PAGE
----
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Driftless Area | Wisconsin Historical Society

Historical Essay

Driftless Area

Driftless Area | Wisconsin Historical Society
Dictionary of Wisconsin History.


Driftless Area near La Crosse, ca. 1950 (WHi-40179)

 The Driftless Area refers to the hilly landscape topography of southwestern Wisconsin. This area was left untouched by the last glacier that covered most of Wisconsin, resulting in its hillier and more rugged features. It is without the "drift" left by glaciers so it is "driftless."

About 15,000 years ago, and several times during preceding ice ages, glaciers flowed out of Canada as far south as the Ohio and Missouri Rivers. During the most recent one, the glaciers were diverted to the east or west by the highlands of north-central Wisconsin, leaving the Driftless Area untouched. In most of the Midwest, the ice sheets smoothed the landscape flat by eroding away the crags and filling in the valleys. The Driftless Area escaped this fate. its ancient, rugged hills, and steep valleys pre-date most of the rest of the state's landscape.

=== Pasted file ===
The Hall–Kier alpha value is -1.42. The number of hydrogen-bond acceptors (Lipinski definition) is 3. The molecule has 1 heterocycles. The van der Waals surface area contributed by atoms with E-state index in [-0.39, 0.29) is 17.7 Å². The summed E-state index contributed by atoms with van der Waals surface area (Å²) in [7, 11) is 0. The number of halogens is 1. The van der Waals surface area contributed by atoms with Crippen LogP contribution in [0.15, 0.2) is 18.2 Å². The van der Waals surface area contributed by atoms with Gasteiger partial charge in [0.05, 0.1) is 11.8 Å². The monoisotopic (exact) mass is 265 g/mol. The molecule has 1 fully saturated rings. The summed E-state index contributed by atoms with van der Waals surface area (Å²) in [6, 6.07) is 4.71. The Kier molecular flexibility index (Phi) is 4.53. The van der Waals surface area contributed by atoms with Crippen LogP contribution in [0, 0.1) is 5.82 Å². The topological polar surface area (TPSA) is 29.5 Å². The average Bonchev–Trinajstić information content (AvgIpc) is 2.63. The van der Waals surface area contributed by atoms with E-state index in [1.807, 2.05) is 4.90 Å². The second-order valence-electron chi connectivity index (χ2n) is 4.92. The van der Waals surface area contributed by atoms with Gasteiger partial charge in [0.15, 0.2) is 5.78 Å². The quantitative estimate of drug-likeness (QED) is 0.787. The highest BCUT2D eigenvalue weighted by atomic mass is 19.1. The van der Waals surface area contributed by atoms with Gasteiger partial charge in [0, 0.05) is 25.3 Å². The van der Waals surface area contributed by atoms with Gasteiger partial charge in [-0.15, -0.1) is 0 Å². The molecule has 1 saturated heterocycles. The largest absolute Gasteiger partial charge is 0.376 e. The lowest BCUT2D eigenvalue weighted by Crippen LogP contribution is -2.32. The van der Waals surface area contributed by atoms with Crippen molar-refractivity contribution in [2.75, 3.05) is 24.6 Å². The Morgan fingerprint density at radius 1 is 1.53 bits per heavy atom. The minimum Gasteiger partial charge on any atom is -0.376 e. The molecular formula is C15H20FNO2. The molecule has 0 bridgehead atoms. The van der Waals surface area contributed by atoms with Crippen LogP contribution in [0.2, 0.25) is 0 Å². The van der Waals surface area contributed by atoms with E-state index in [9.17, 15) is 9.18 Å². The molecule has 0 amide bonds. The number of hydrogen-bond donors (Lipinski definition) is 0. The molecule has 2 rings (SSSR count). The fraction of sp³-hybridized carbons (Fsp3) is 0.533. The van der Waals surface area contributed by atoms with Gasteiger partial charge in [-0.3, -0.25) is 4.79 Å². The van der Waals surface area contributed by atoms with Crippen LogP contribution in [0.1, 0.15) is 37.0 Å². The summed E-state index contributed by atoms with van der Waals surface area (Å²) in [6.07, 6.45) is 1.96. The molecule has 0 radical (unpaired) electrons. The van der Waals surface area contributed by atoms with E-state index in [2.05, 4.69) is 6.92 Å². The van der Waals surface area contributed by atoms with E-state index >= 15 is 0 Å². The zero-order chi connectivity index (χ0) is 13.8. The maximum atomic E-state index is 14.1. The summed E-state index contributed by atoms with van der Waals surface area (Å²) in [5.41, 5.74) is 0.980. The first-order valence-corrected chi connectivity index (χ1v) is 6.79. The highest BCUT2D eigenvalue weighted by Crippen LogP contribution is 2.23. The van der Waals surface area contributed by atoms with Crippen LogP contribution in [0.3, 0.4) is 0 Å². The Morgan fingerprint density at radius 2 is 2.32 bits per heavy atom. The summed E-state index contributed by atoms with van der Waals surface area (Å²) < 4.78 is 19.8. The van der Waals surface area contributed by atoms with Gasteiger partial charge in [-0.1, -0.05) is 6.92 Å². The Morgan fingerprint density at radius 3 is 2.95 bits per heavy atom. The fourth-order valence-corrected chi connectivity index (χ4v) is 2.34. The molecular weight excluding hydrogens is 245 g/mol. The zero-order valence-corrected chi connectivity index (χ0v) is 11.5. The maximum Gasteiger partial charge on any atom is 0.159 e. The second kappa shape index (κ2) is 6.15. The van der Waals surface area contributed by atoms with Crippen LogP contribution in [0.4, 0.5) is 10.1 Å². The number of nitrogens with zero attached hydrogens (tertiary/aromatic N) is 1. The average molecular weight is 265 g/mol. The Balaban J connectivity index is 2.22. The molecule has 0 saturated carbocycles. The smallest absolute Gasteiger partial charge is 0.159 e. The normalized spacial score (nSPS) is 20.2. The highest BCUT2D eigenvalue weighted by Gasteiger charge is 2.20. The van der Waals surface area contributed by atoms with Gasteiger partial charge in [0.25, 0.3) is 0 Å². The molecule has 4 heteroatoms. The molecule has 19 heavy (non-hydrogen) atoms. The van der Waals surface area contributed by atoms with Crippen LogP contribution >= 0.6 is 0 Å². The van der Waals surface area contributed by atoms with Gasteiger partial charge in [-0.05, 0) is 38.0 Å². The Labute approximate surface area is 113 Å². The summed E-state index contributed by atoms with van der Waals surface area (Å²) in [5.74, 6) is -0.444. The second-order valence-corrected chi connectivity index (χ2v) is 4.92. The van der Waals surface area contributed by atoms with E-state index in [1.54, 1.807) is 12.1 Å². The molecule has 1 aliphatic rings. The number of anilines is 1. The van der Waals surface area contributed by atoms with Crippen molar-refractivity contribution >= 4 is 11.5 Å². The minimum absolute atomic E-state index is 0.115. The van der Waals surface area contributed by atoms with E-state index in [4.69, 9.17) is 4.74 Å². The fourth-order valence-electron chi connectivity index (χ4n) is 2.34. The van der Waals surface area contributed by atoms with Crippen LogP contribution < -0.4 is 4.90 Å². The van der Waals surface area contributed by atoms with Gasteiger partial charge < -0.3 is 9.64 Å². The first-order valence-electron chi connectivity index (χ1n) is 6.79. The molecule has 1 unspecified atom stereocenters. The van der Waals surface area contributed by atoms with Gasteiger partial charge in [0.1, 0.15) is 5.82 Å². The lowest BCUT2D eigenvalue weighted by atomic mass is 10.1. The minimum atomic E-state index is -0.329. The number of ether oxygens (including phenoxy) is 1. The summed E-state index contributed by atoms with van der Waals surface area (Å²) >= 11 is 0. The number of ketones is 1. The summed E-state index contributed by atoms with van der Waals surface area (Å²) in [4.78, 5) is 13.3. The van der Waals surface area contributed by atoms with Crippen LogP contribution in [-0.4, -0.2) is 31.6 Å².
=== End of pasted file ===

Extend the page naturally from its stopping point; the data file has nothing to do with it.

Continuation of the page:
In 2010, however, Michael Iannicelli argued (The Open Geology Journal 2010, pages 35-54) against this traditional explanation for the origin of the Driftless Area.

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[Source: Cultural Resource Management in Wisconsin (Madison: State Historical Society of Wisconsin, 1986). Iannicelli, Evolution of the Driftless Area...]